Nike plans to launch a new line of sports hijab for Muslim female athletes, called the Nike Pro Hijab.
The sportswear giant has been working on the hijab's design for more than a year, with plans to start selling the product in its spring 2018 season.
The head cover will be opaque with tiny holes to make it breathable for athletes, especially for those in warmer climates. Nike says it sought the input of several athletes during the creation process, including Amna Al Haddad, a female weightlifter from the United Arab Emirates. Traditional hijabs aren't breathable and tend to shift as the athlete moves, Al Haddad told Nike.
Figure skater Zahra Lari was one of the professional athletes who tested Nike's hijab.
"I was thrilled and a bit emotional to see Nike prototyping a hijab," Lari said in a statement to CNN. "I've tried so many different hijabs for performance, and ... so few of them actually work for me. But once I put it on and took it for a spin on the ice, I was blown away by the fit and the light weight."
The final product also includes an elongated back to ensure it doesn't come untucked.
The signature Nike "swoosh" has been placed above the left ear.
Nike's announcement comes weeks after the company released a viral ad featuring female Middle Eastern athletes. In the clip, the women (including some professionals) are seen pursuing their athletic dreams in different parts of the Arab world — imagery that drew both praise and criticism on social media.
In Minnesota, sportswear brand Asiya has been working on its own line of sport hijabs made of lightweight and sweat-wicking fabric. Asiya attracted media attention in 2015 with a sportswear-fashion show, and it raised more than $100,000 in working capital last fall through Kickstarter and the Minnesota Cup emerging-business competition (the brand won the social-enterprise category).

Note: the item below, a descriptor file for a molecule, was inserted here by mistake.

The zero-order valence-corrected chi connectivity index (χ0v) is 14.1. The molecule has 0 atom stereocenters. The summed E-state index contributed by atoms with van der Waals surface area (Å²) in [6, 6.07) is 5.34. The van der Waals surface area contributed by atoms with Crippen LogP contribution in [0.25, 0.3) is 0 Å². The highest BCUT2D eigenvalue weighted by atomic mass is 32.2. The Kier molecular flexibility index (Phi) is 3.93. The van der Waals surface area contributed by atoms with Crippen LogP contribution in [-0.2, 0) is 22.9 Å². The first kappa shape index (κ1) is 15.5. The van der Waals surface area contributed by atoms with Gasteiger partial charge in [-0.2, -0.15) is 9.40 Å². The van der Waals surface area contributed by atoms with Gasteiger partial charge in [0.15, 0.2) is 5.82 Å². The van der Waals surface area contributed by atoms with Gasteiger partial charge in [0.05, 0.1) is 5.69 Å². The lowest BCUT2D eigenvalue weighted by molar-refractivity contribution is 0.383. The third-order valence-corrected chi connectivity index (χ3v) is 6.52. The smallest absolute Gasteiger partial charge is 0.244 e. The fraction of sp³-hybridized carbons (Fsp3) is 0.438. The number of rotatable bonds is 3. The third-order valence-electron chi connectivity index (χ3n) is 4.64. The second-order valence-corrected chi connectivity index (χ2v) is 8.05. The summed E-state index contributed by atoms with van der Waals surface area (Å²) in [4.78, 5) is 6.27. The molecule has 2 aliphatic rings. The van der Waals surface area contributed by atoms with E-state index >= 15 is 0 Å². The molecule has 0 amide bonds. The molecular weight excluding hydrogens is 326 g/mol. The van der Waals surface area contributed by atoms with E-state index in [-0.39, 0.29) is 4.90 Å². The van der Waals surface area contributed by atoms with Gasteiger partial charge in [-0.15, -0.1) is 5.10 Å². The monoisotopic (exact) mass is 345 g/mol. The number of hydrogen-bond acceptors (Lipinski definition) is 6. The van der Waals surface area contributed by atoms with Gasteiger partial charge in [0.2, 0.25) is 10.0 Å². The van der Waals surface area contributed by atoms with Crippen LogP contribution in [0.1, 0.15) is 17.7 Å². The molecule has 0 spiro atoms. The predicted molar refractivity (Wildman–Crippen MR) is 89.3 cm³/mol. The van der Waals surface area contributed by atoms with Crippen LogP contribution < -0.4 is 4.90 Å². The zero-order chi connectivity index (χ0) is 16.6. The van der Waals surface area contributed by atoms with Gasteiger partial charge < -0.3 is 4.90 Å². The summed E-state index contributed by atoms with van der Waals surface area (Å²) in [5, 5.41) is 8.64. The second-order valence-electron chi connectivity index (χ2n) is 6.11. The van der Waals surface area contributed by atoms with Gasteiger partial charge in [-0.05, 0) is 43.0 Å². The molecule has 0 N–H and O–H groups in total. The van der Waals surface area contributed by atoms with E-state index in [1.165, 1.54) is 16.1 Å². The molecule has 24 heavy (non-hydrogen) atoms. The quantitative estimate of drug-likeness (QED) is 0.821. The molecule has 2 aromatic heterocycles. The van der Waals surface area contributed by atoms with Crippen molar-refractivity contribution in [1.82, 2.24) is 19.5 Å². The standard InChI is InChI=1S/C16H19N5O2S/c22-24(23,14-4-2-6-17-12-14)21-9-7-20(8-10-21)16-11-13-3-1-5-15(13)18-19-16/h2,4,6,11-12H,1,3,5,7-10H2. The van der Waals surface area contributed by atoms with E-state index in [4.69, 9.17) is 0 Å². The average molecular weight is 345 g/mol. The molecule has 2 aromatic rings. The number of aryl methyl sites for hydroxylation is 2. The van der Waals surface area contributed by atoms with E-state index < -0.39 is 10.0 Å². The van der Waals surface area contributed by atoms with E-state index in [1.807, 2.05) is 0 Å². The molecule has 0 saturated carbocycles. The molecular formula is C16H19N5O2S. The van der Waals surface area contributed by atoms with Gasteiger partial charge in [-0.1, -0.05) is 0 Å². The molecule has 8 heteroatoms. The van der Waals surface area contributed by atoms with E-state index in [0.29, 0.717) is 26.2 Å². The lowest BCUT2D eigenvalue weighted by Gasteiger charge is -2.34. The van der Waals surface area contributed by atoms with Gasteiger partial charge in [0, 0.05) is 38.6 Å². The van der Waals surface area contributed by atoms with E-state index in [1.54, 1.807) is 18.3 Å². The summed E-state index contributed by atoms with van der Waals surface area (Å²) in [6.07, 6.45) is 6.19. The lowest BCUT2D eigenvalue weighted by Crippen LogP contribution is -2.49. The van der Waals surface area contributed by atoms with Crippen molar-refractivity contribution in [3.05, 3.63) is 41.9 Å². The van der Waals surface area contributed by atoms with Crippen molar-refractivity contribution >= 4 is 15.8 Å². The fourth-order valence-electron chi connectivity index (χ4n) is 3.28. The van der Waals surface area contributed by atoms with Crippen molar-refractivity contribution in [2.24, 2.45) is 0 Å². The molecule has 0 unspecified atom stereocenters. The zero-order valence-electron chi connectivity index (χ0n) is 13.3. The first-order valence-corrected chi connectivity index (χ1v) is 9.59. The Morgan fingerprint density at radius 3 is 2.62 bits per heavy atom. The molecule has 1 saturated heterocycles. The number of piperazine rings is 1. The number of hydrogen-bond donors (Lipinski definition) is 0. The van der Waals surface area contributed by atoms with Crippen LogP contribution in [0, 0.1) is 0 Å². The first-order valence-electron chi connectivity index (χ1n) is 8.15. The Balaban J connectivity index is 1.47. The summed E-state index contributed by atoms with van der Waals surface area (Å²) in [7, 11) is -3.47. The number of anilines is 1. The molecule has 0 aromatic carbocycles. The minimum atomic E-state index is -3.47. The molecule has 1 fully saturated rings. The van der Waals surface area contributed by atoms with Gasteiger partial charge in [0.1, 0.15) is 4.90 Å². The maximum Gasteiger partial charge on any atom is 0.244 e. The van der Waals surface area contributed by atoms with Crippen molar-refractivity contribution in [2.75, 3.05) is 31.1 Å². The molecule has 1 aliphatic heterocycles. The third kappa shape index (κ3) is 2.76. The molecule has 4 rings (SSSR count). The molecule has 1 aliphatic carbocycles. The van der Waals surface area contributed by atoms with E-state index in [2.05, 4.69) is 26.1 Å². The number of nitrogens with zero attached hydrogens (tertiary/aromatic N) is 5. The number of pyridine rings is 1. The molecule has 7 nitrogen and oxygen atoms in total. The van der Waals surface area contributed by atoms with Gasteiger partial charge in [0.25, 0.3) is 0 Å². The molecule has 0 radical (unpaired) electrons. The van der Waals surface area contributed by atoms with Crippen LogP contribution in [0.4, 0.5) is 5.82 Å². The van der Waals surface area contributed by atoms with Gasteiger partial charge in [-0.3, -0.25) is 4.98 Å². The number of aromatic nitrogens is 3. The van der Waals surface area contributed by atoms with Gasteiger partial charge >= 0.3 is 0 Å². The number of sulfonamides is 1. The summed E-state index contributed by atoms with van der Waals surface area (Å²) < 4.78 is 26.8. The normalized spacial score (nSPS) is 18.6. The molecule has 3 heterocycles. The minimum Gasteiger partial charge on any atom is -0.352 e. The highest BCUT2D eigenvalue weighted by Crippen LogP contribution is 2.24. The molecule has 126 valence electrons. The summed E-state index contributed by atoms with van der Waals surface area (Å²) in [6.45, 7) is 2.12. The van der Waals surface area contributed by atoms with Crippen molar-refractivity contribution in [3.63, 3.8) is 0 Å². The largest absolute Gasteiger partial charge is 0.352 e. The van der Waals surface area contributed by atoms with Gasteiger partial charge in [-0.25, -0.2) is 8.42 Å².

Asiya's sports hijabs are available for preorder on their website for $40.
Hijabs in sporting events have been a controversial subject, with fencer Ibtihaj Muhammad in 2016 becoming the first American to compete in the Olympics while wearing one.
Many other Muslim women, however, have been banned from competing in athletic events due to uniform restrictions their hijabs violate.
In Minnesota, Oakdale teenager Amaiya Zafar and her family are pushing for her to be allowed to compete in boxing competitions while wearing her hijab and covering her arms and legs, despite USA Boxing's uniform requirements. Zafar has been waiting two years for an official fight since first seeking a rule change in 2015. She almost got to compete in November, only to have the Florida bout called off at the last minute.
Minnesota is home to another hijab first. In November, 19-year-old Somali-American Halima Aden became the first fully covered Muslim to compete in the Miss Minnesota USA pageant.
Kelsy Ketchum is a University of Minnesota student on assignment for the Star Tribune.